Author: Dean Mark Taylor


About Dean Mark Taylor

Dean Mark Taylor joined Olin Business School on Dec. 1, 2016. He is one of the most frequently cited researchers in the areas of international finance and monetary economics in the world. He has served as an economist at the IMF and Bank of England; and as an investment fund manager for Barclays (now BlackRock). Previously, he was Dean at Warwick Business School, UK, and a professor of economics at Oxford among other European universities and a visiting professor at NYU. He is enjoying getting to know St. Louis (and its great restaurants). Follow Mark on Twitter at @DeanTaylorWashU.

Each age has deemed the new-born year the fittest time for festal cheer.

—Sir Walter Scott

Happy New Year from Olin Business School! This is the perfect time for us to extend our best wishes to you for a happy and healthy 2018.

Please watch this brief video for a sneak peek into some of the many exciting things Olin has planned for the coming year.





This message announcing the passing of Charles Knight was sent to the Olin community September 12, 2017 from Dean Mark Taylor:

It is with profound sadness that I share the news that today we grieve the loss of Charles F. Knight, one of the greatest friends and benefactors the John M. Olin School of Business has ever known.

Over a period spanning nearly four decades, Charles Knight helped establish Olin as one of the premier institutions of business education and research in the world.

In addition to a distinguished tenure as chief executive officer at Emerson for 27 years, Mr. Knight worked tirelessly to advance the reputation of Olin Business School. He chaired the Business School Task Force in 1980 and in 1995 became the first chairman of Olin’s National Council.

He also was a member of Washington University’s Board of Trustees from 1977 to 1990, a pivotal period of growth in the university’s history.

Many of you will have had the privilege of working with Mr. Knight and will therefore know firsthand his great vision and the effect this has had on our school. Others, like me, will not have had the great privilege of meeting him, but nevertheless feel the impact of his legacy every day at the business school — a legacy which is both figuratively and literally built into the fabric of Olin.

Our thoughts are with Joanne and the entire Knight family at this sad time.

“If you would seek his monument, look about you.”


Mark P. Taylor
John M. Olin School of Business

I recently joined 28 Olin students beginning the London Internship Program for a time-honoured British tradition: afternoon tea.

It was the perfect way to start their five-month experiential education program, which involves coursework on international aspects of business, marketing and finance, analysis of the infrastructure and society of the UK, visits to other European countries, and a significant London-based internship.

While the students were eager to talk about the international business environment, they really wanted to know why tea is such a big deal in the UK. Here’s a quick Tea 101 to initiate Olin students (and other curious Americans) to afternoon tea in the UK:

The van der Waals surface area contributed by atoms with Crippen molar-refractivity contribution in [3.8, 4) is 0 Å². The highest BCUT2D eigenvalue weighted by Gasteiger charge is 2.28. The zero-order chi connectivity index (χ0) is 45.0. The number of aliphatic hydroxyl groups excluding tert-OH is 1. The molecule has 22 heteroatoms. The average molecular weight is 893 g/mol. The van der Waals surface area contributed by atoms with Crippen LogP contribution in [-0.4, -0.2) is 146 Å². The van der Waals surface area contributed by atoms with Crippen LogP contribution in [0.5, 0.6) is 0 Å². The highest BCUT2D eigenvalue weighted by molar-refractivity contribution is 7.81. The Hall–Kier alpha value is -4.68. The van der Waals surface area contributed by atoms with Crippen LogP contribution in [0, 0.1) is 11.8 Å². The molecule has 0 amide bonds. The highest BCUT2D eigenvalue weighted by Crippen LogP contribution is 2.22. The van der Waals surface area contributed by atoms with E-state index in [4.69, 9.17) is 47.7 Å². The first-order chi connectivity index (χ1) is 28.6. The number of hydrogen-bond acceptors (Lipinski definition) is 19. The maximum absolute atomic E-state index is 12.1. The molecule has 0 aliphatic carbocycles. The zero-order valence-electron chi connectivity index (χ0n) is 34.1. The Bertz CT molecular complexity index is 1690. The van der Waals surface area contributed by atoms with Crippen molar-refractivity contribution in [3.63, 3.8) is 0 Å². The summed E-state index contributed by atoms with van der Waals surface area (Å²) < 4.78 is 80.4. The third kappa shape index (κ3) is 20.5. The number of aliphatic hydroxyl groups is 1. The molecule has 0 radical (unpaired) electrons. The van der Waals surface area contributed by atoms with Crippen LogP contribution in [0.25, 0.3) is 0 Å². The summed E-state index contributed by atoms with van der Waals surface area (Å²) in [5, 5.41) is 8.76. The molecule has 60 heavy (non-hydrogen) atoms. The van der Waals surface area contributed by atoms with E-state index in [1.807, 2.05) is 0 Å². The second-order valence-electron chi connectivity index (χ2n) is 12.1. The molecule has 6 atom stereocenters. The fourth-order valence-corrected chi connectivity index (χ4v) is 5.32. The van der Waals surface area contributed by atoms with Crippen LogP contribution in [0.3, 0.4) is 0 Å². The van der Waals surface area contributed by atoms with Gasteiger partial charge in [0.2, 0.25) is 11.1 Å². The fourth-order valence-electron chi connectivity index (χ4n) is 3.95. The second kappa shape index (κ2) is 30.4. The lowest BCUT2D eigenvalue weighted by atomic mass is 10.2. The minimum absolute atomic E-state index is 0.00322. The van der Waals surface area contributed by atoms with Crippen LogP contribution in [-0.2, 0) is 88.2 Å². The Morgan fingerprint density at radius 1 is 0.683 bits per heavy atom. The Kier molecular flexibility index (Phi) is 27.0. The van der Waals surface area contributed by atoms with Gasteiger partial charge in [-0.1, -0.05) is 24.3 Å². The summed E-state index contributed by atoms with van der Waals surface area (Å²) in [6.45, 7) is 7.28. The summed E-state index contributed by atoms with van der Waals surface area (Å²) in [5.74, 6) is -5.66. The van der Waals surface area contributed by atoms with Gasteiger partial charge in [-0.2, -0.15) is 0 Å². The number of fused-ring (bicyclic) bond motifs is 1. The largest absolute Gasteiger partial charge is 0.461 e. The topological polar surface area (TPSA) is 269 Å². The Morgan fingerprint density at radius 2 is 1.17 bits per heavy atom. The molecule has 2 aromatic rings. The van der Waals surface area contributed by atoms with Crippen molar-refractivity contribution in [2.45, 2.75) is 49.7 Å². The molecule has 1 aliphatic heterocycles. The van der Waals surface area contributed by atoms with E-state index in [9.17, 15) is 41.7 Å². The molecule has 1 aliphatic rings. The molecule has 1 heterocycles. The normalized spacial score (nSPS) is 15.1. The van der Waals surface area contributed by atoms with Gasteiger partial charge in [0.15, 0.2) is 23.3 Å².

Afternoon Tea or High Tea?  

Drinking tea along with a selection of light food became fashionable among high society in England in the eighteenth century as a way of bridging the long gap between lunch and a traditionally late dinner, as well as providing a social gathering. By the late nineteenth century, however, as tea reduced in price, it became an everyday drink for all levels of society, so much so that workers’ evening meal, served with a cup of tea typically heavily laced with sugar, itself became referred to as tea rather than dinner. Because this meal was served on a high dining table, rather than on the lower tea tables of a fashionable salon, it was also referred to as ‘high tea.’ Today, however, hotels often refer to afternoon tea as high tea, presumably because ‘high’ suggests superior, but this is actually incorrect.

Dean Taylor treats Olin students to afternoon tea in London.

Dean Taylor treats Olin students to afternoon tea in London.

Milk poured into the cup before the tea, or after?

Milk in second: historically, it showed that you came from a family that could always afford expensive China cups that would not crack their glaze if hot tea was poured directly onto it.

Do I have to take milk in my tea?

No, it’s perfectly acceptable to take tea black or with a slice of lemon. Some teas, such as the smoky lapsang souchong, would not be served with milk.


It is acceptable to take a small amount of sugar if you wish, but more than one or two lumps  would arouse curiosity.

White or brown sugar?

Somebody put brown sugar out on the table?

How do you eat scones, jam and cream?

Slice the scone through the centre to form two semicircles. Place a generous amount of jam on each side and then a dollop of thick cream on top. Eat each half separately.

What food should be eaten and in what order?

Light refreshments are typically served on a three-tier cake stand. On the bottom tier, there will be small finger sandwiches, typically cucumber or egg and cress salad on crustless white bread, and some bread and butter. Start with these savouries and progress with the scones, cream and strawberry jam from the second tier and top off with a slice of cake or some petits fours from the top tier. On no account dunk anything in your tea.

Are there many references to afternoon tea in English literature?

Yes. Many. Indeed, it’s hard to find an English work from the late eighteenth century that doesn’t reference tea in some way.  A good place to start is with Oscar Wilde’s The Importance of Being Earnest, in which the whole first act is set around an afternoon tea party: it’s hilarious.

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